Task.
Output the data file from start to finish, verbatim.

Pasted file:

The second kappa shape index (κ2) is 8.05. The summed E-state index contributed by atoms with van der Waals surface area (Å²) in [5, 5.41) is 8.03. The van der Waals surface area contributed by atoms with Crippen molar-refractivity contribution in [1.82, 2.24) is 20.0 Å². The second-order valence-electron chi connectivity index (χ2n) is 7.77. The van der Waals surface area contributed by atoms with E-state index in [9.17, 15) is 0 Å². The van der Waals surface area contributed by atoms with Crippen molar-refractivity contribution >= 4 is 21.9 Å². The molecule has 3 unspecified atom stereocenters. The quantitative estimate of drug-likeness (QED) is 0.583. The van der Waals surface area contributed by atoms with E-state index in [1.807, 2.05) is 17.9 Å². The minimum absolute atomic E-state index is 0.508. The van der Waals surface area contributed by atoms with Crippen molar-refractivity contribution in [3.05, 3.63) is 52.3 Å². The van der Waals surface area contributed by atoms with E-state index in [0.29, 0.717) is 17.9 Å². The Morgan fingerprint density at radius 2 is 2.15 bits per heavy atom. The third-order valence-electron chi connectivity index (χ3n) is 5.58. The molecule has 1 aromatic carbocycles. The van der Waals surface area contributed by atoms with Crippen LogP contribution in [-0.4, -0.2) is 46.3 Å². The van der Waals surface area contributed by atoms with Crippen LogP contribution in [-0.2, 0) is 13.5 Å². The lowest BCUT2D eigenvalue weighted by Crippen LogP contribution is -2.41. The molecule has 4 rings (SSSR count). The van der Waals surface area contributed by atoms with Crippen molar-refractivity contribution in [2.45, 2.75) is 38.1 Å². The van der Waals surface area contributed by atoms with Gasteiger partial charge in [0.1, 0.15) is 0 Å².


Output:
The second kappa shape index (κ2) is 8.05. The summed E-state index contributed by atoms with van der Waals surface area (Å²) in [5, 5.41) is 8.03. The van der Waals surface area contributed by atoms with Crippen molar-refractivity contribution in [1.82, 2.24) is 20.0 Å². The second-order valence-electron chi connectivity index (χ2n) is 7.77. The van der Waals surface area contributed by atoms with E-state index in [9.17, 15) is 0 Å². The van der Waals surface area contributed by atoms with Crippen molar-refractivity contribution >= 4 is 21.9 Å². The molecule has 3 unspecified atom stereocenters. The quantitative estimate of drug-likeness (QED) is 0.583. The van der Waals surface area contributed by atoms with E-state index in [1.807, 2.05) is 17.9 Å². The minimum absolute atomic E-state index is 0.508. The van der Waals surface area contributed by atoms with Crippen molar-refractivity contribution in [3.05, 3.63) is 52.3 Å². The van der Waals surface area contributed by atoms with E-state index in [0.29, 0.717) is 17.9 Å². The Morgan fingerprint density at radius 2 is 2.15 bits per heavy atom. The third-order valence-electron chi connectivity index (χ3n) is 5.58. The molecule has 1 aromatic carbocycles. The van der Waals surface area contributed by atoms with Crippen LogP contribution in [-0.4, -0.2) is 46.3 Å². The van der Waals surface area contributed by atoms with Crippen LogP contribution in [-0.2, 0) is 13.5 Å². The lowest BCUT2D eigenvalue weighted by Crippen LogP contribution is -2.41. The molecule has 4 rings (SSSR count). The van der Waals surface area contributed by atoms with Crippen molar-refractivity contribution in [2.45, 2.75) is 38.1 Å². The van der Waals surface area contributed by atoms with Gasteiger partial charge in [0.1, 0.15) is 0 Å².